We are driving from Denver airport to Colorado Springs, and the first thing that strikes me is the quality of the light here. It’s a sharp clear day, with patches of snow by the side of the road. On one side, The Rockies. On the other, the great plains. Another aspect of this impossibly vast country. It feels different here.
This will be a full week, with lots of very early mornings, so it’s a good thing that the jet lag works in our favour. We will mostly be finished with masterclasses by noon. After two peaceful weeks in Indiana I think I might find myself trying to catch the sights. Who knows if I’ll ever be here again?
This is the continental divide, the mountains. All the rivers east of The Rockies flow east. All the rivers west of them flow west.
By the roadside, trains snake through pine forests sprinkled with white. “It came early this year,” says Jason, the driver. “Once we get a cold snap like last week we’re usually mild for a week and it all melts before another one comes. But this one came from the north. That shouldn’t happen. It might be different with this. Probably climate change. This year it’s El Niño too. It breaks against the mountains. Brings snow.” He indicates the mountains. We are much closer to them now. They huddle round us, the sun behind them silhouetting their outlines against the sky.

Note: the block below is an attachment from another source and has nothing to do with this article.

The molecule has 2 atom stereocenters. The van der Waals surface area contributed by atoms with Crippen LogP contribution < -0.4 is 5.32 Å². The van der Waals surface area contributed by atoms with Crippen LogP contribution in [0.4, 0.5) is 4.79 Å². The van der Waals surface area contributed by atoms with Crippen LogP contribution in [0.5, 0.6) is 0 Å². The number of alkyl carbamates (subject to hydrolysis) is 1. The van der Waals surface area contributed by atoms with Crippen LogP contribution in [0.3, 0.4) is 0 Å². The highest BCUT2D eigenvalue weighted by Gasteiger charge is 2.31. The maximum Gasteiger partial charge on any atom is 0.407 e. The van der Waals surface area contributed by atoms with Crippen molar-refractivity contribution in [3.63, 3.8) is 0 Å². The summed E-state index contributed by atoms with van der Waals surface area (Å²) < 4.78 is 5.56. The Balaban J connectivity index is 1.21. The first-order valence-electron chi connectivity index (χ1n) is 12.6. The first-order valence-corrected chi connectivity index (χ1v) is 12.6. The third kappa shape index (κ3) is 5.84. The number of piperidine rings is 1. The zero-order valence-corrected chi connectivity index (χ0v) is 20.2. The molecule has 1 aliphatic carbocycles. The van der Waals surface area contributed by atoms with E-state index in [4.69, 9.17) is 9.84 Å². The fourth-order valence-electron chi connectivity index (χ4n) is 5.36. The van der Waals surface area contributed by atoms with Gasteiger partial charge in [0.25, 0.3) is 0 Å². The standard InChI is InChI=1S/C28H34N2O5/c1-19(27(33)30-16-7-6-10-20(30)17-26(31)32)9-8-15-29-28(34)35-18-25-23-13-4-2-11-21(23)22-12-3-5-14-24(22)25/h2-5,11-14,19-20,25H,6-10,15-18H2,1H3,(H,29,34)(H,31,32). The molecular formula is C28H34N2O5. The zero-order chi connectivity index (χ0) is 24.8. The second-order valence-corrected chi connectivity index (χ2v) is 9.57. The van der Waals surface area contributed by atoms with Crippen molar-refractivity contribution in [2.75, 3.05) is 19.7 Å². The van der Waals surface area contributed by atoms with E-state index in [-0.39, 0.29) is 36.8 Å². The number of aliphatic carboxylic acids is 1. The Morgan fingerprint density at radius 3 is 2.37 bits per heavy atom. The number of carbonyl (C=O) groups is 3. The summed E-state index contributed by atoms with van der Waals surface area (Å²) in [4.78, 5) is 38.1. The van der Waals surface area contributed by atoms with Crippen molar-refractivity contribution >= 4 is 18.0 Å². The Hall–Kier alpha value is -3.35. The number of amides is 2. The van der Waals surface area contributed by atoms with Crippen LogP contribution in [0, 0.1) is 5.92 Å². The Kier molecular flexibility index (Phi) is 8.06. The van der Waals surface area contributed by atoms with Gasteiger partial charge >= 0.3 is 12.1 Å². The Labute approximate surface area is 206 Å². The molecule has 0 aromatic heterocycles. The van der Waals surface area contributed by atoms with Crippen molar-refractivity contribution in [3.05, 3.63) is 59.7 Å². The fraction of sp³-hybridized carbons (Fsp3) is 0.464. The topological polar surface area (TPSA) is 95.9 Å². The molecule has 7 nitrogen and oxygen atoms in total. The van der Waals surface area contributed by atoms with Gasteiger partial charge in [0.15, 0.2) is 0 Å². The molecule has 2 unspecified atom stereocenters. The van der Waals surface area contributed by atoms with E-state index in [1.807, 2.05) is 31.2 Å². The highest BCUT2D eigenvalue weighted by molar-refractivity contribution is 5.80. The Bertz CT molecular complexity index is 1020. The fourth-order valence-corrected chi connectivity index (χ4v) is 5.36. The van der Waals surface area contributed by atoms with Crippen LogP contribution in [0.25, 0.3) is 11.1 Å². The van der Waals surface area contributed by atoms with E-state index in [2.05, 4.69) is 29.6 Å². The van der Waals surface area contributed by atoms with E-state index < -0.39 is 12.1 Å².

“There’s the Airforce Academy.” He points, and we see it right by the mountain. Of course. They’re all flying over The Rockies these training pilots. Pissing off the bears and the occasional hiker with their sonic booms. In Annapolis they were flying over the sea, mostly. We look around and notice there are tons of planes in the air. Some are towing gliders. I find myself wondering if any of us will manage to get up into the air over the course of the residency. That’d be nuts.
It’s high altitude here. We feel it right away. We are dry. A bit dizzy. When we lived in St Moritz I used to wake up and spit blood if I’d been snoring. I’d go to bed early the first few nights. Dad had a huge 1980’s humidifier by his bed up there. He could make the house vibrate with his snoring so it made sense for him to make sure the air had moisture, even though we laughed at it as kids. He still got throat cancer. He taught me to put a glass of water on the radiator. The air is dry at altitude, particularly if you’re not used to it.
Booze is more effective too, which is all very well but we’re up every morning much earlier than we’re accustomed to. I’ll be in unseasonably early tomorrow in order to teach a load of pilots about communication. Thank God for jet lag. My uk phone and my internal clock both still think I’m in Indiana so they’re telling me it’s half past ten. In actual fact it’s only half eight, so my six o’clock alarm tomorrow will ring at 8 my time. It’ll ring and I’ll rise, wipe the sleep out of my eyes … and hit the day.
I left my toothbrush in Indiana. Had to go to reception. Reminded me of my Holiday Inn ad…